Japan’s economy posted positive growth in the third quarter of the year according to the second estimates of GDP growth, cancelling the negative reading of the preliminary estimate. The revised figure means that not only Japan avoided entering technical recession in the third quarter, having contracted by 0.1% q/q in the second quarter, but the upward revision was much stronger than expected.
GDP expanded by 0.3% quarter-on-quarter and by 1.0% at an annualized rate, beating estimates of 0.1% (annualised) and much higher than the initial reading of -0.2% q/q. The upward revision came mostly from higher capital expenditure, which was revised up from -1.3% q/q to 0.6% q/q. Growth was also boosted by inventories declining by less than initially estimated.
The data will be good news for Japan’s Prime Minister Shinzo Abe and his government who are trying to encourage companies to invest more and increase wages to help spur growth and prices. However, a slower decline in inventories highlights the underlying weakness in demand. Higher stockpiles means firms would try to sell them in future months and this may weigh in growth in the fourth quarter.
Private consumption was slightly weaker than in initial estimates, growing by 0.4% q/q versus 0.5% in the preliminary reading. Household consumption has failed to provide the boost to growth that the government had been expecting, despite a fall in the jobless rate. Household spending fell year-on-year in the previous two months and wage growth has also been weaker than expected, making it difficult for the Bank of Japan to meet its growth and inflation projections. Next spring’s wage negotiations will be crucial in determining future consumption and price pressures, and will be watched closely by the Bank.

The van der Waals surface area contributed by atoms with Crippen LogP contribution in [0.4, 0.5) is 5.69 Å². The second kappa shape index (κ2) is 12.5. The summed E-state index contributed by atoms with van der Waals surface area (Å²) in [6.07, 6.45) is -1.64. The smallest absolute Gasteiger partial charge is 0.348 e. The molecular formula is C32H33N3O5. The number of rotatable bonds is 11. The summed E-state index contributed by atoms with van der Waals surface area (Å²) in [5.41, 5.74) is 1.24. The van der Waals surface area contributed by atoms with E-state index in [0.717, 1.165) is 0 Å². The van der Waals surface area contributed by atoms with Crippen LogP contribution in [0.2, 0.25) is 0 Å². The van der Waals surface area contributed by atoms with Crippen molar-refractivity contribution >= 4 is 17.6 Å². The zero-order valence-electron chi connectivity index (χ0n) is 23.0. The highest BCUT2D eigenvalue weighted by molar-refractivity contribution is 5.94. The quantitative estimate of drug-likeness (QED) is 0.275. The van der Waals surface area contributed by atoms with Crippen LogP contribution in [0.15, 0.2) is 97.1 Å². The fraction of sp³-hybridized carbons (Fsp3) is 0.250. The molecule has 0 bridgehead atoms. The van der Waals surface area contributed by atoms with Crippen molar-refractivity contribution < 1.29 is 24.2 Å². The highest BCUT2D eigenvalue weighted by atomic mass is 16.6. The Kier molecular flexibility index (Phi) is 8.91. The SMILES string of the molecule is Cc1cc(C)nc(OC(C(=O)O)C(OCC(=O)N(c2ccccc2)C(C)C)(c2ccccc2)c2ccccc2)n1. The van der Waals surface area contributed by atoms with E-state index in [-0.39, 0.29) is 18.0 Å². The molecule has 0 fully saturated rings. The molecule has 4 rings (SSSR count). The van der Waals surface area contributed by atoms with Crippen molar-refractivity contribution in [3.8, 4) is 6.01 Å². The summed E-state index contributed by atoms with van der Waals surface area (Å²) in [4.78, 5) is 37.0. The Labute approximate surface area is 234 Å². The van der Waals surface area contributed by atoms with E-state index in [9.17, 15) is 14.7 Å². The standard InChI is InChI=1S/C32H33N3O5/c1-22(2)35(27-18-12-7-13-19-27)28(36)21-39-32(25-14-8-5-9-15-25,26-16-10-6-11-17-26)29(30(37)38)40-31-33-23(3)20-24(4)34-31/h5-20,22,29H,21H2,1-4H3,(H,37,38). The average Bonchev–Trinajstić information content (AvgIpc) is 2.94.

However, industrial production appears to be rebounding from the summer slump and output rose in both September and October. With some signs of a turnaround in growth, the BoJ is likely to keep monetary policy on hold for the time being as the economy appears more resilient than many had expected.
There are also some positive developments in inflation, despite the BoJ having to push back the timing of when it expects to hit its inflation target twice this year. The GDP deflator remains in positive territory and rose in the third quarter from the previous quarter. CPI excluding food and energy has also been slowly edging higher and November’s dip is likely to have been temporary. While analysts haven’t ruled further monetary easing in 2016, it’s likely the BoJ would need to see more evidence of inflation diverging away from its target.
The yen was lifted by the strong GDP numbers, pushing the dollar below 123 yen by mid-European trading. The dollar was down at 122.97 yen, while the euro was last trading at 133.59 yen.
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